“I never trusted ICE,” immigrant rights advocate Maru Mora-Villalpando said with a laugh. In late December, she received a notice to appear in immigration court—the beginning of deportation proceedings. As an outspoken undocumented immigrant who organizes detainees at Tacoma’s Northwest Detention Center, she believes the court order was an act of retaliation by Immigration and Customs Enforcement.
So when Seattle ICE lawyer Raphael A. Sanchez was charged with wire fraud and identity theft on Monday, she saw it as vindication of the need for her work.
Seattle’s chief ICE attorney allegedly stole the identities of seven people in immigration proceedings between October 2013 to October 2017, according to charging documents filed in the U.S. District Court for the Western District of Washington. In Mora-Villalpando’s eyes, the allegations underscore the agency’s lack of oversight, which enables “egregious behavior.”
“It shows that even those in high positions of power in ICE feel that they can get away with this type of behavior,” Mora-Villalpando told Seattle Weekly on Wednesday. “They have access to a lot of information and they feel that they’re not accountable to anyone.”
Federal prosecutors with the U.S. Department of Justice’s Public Integrity Section allege that Sanchez intended to defraud financial institutions including Bank of America Corporation, Citibank, JP Morgan, and others using the identities of immigrants. The court papers revealed that Sanchez forwarded one individual’s energy bill and images of identity documents to his personal email in April 2016.
Monday’s allegations mark the second instance that a high-ranking Seattle ICE official has been accused of misconduct within the past few years. In 2016, Jonathan M. Love, a former assistant chief counsel for ICE in Seattle, was sentenced to 30 days in prison for forging a document to ensure the deportation of an immigrant attempting to stay in the country with his wife, a U.S. citizen.
Mora-Villalpando and other local immigrant rights advocates say that the filing shows that the judicial system is one of the only sources of protection during a time when ICE officials are emboldened to arrest and deport many undocumented immigrants. “The prosecution of ICE Chief Counsel Raphael Sanchez underscores the perception that ICE is a rogue agency,” OneAmerica Executive Director Rich Stolz said in a statement. “When law enforcement officials are the ones being investigated for crimes they have committed, and when long-time community members are being torn from their families due to unauthorized status alone, one must ask whether any increased investment in immigration enforcement makes sense for the nation, or for ICE, an agency that still needs to get its own affairs in order.”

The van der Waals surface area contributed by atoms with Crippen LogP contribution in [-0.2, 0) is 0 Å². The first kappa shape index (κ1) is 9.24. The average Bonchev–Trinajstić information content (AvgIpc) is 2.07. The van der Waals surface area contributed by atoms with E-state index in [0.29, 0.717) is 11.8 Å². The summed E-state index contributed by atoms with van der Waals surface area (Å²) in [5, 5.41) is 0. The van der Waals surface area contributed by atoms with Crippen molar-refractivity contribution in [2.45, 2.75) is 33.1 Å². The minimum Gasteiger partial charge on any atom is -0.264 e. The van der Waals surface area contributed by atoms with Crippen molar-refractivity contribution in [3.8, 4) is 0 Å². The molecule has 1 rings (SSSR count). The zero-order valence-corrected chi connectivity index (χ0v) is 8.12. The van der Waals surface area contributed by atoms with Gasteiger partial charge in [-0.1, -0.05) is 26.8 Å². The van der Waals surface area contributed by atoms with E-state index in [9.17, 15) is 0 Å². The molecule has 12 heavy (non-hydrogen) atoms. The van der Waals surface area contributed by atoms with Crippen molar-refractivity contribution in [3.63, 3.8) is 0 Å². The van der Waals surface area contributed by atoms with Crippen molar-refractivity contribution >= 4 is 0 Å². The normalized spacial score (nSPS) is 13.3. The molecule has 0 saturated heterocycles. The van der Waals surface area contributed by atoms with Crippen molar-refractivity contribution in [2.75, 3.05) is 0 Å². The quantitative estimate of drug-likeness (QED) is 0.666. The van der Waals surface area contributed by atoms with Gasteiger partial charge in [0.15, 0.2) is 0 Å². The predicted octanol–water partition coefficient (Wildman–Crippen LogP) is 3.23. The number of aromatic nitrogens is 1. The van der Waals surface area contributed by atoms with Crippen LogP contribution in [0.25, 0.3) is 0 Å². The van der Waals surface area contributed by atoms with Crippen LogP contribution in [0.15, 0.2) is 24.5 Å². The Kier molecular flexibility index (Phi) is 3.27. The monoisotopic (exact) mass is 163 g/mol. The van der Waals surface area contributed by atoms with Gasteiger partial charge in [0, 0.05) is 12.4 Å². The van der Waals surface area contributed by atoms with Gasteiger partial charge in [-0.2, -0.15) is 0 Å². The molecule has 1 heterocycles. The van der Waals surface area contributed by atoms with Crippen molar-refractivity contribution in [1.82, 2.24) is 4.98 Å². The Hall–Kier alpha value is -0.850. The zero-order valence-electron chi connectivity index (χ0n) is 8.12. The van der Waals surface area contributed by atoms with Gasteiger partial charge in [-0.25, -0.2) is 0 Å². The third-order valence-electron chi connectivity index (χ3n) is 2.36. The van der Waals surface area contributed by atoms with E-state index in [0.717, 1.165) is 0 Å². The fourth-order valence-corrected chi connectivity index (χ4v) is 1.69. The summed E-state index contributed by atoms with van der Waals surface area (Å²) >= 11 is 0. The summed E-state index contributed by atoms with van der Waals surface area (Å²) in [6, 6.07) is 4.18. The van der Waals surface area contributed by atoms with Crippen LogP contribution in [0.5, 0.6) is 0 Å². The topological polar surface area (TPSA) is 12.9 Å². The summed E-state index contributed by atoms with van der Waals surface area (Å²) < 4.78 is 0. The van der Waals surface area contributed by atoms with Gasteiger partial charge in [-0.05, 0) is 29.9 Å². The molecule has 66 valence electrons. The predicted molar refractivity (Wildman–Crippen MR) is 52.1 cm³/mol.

The Washington Immigrant Solidarity Network—which provides legal consultation to detainees and their families via a hotline—echoed the sentiment that the lawsuit is a step in the right direction. “We know that Congress is in a gridlock where they’re not willing to act on the best behalf of our immigrant communities,” said WISN Coordinator Monserrat Padilla. On the other hand, she believes that the lawsuit filed against Sanchez reinforces the immigrant community’s trust in the judicial system. The case was filed a day before a second federal judge blocked the Trump administration from ending the Deferred Action for Childhood Arrivals program.
Mora-Villalpando sees Sanchez’s resignation from ICE on Monday as a silver lining, because it safeguards her and others in immigration proceedings from also having their identities stolen. “This is a pattern of behavior within an agency that was created to harm, not to do any good,” Mora-Villalpando said, referencing the alleged assaults by guards of three detainees who staged hunger strikes at the Northwest Detention Center last week.
Sanchez is scheduled to appear in the U.S. District Court for the Western District of Washington Thursday, according to the court calendar.